Coke and Pepsi are making changes to their formulas in order to avoid wearing the label of cancer-causing. The companies are changing their formulas in California and then expanding the change nationally. Specifically, they’ll be reducing 4-methylimidazole or ammonia sulfite used in the beverages’s caramel coloring.
The Center for Science in the Public Interest is petitioning the FDA to ban the use of the ingredient because of a link to cancer. While the FDA said that they would evaluate the petition, they are far from convinced.
A person would have to drink more than a thousand cans of soda in a day to match the doses administered in studies that showed links to cancer in rodents, Douglas Karas, a U.S. Food and Drug Administration spokesman, said in a statement according to the NY Daily News.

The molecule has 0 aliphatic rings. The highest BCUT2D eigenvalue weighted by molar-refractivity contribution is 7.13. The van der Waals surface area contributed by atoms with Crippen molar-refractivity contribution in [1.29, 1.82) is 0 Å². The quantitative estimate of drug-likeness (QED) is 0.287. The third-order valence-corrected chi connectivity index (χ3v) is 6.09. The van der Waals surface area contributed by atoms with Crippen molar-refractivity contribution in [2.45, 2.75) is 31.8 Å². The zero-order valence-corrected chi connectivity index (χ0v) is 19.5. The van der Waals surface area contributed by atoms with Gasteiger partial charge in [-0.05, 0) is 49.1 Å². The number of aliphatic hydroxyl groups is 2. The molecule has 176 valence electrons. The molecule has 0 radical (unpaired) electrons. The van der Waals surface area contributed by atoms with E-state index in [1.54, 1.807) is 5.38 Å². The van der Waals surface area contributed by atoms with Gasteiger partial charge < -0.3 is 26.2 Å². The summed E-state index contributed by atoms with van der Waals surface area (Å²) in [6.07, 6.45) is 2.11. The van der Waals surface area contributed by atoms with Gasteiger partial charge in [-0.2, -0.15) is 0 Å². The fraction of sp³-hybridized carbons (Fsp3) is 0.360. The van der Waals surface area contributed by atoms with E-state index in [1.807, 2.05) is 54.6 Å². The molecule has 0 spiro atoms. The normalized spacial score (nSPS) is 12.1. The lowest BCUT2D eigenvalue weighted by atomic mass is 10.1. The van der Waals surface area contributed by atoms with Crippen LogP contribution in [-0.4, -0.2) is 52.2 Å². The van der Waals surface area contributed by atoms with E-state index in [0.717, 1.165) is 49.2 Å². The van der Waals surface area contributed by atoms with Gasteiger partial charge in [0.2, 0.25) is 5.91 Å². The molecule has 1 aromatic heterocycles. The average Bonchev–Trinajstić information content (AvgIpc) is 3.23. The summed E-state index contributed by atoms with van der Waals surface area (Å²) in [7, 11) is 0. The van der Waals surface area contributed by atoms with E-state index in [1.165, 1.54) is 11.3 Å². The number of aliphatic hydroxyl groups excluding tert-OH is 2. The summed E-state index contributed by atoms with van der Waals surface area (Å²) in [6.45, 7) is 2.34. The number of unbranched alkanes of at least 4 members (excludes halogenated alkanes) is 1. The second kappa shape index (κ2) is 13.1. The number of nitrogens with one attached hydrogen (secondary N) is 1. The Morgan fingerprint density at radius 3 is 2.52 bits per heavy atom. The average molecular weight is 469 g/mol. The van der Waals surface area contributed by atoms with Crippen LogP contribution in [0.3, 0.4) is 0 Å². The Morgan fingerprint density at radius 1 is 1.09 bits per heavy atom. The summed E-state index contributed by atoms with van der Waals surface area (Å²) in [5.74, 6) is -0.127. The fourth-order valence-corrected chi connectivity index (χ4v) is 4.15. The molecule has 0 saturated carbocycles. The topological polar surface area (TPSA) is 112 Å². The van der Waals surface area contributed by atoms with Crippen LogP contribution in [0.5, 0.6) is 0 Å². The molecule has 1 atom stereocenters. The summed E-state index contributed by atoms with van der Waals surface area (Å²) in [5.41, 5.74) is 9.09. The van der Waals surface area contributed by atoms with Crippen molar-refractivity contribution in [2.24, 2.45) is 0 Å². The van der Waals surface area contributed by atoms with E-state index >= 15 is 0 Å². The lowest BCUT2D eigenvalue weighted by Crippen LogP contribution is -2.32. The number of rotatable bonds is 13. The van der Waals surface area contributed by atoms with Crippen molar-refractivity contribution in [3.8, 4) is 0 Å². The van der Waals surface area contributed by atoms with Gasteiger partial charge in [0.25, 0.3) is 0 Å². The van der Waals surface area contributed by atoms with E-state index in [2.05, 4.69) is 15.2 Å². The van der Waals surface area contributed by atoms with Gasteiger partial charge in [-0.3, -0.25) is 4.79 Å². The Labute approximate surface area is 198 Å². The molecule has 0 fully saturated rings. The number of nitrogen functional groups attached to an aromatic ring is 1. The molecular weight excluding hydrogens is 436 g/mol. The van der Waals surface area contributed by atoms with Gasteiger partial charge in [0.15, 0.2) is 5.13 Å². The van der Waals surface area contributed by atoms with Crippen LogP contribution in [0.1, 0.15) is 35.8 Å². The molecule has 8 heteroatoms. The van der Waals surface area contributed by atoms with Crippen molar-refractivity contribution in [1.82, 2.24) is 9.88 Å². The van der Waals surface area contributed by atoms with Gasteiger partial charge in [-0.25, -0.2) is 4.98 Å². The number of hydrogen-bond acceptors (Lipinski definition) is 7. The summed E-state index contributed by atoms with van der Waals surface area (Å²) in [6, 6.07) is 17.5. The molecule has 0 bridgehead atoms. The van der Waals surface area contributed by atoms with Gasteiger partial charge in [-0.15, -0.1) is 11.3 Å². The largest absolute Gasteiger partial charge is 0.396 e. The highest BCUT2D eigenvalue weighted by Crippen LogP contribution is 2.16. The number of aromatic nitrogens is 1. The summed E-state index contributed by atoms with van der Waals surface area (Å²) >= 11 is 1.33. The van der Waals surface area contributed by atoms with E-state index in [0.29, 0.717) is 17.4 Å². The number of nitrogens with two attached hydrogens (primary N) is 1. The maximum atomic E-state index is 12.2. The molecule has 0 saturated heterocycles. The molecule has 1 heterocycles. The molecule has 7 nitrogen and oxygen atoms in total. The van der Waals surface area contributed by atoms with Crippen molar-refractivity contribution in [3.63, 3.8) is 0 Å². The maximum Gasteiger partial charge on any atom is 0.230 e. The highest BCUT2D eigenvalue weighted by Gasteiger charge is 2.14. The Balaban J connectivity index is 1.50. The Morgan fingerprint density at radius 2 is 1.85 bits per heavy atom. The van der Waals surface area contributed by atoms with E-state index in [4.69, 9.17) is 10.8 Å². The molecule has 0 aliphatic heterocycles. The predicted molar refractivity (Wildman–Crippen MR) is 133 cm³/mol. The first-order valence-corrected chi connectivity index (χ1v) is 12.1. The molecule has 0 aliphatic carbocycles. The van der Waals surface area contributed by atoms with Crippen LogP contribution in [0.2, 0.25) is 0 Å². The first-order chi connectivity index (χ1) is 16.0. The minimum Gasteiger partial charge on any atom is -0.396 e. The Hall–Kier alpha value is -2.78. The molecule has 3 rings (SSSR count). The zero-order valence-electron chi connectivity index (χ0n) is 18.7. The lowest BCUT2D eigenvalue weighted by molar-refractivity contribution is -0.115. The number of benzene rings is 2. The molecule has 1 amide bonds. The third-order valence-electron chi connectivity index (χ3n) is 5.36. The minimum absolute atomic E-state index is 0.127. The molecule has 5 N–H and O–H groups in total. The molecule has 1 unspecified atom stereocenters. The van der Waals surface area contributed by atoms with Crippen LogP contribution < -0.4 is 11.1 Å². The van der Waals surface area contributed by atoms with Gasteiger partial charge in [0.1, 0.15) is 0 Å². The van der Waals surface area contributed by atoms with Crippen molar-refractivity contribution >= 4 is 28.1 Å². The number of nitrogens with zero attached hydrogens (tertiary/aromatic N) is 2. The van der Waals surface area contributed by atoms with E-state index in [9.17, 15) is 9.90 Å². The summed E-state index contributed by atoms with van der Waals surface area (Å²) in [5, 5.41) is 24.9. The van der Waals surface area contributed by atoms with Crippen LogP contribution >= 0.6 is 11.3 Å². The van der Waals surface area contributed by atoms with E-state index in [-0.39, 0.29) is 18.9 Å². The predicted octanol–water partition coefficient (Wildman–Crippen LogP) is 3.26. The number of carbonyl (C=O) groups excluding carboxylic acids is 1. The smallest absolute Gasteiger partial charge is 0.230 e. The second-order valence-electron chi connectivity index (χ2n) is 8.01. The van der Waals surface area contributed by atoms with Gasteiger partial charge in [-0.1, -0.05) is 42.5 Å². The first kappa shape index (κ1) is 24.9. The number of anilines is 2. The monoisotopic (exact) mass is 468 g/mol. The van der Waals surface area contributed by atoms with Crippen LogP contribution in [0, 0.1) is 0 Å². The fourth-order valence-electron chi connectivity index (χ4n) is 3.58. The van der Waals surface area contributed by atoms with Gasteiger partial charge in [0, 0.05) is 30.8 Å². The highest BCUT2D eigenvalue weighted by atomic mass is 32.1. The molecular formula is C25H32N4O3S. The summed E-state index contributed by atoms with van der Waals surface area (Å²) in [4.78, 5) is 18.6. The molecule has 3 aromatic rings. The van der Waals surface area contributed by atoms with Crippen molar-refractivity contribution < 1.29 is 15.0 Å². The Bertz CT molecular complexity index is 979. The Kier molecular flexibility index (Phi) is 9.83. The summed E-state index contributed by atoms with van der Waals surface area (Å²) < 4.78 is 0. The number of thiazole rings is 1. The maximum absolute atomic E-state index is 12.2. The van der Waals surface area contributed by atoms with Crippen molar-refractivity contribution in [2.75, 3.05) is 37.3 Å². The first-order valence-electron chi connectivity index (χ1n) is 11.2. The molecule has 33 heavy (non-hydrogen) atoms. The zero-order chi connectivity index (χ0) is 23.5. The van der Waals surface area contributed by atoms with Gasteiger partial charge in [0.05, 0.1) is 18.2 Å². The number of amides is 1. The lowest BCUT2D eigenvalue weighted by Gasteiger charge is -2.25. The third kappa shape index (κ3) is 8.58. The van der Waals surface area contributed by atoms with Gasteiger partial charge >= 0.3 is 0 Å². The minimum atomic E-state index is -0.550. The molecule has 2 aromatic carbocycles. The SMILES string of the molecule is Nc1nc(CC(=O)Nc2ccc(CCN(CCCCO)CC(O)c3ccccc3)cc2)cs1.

Coke currently contains between 113 and 146 mcg (micrograms) of ammonia sulfite and Pepsi has between 145 and 153 mcg. The new California law states that a product must have below 29 mcg in order to avoid the cancer-causing label.
"When most people see ‘caramel coloring' on food labels, they likely interpret that quite literally and assume the ingredient is similar to what you might get by gently melting sugar in a saucepan," said CSPI executive director Michael Jacobson in a statement March 5.
"The reality is quite different. Colorings made with the ammonia or ammonia-sulfite process contain carcinogens and don't belong in the food supply."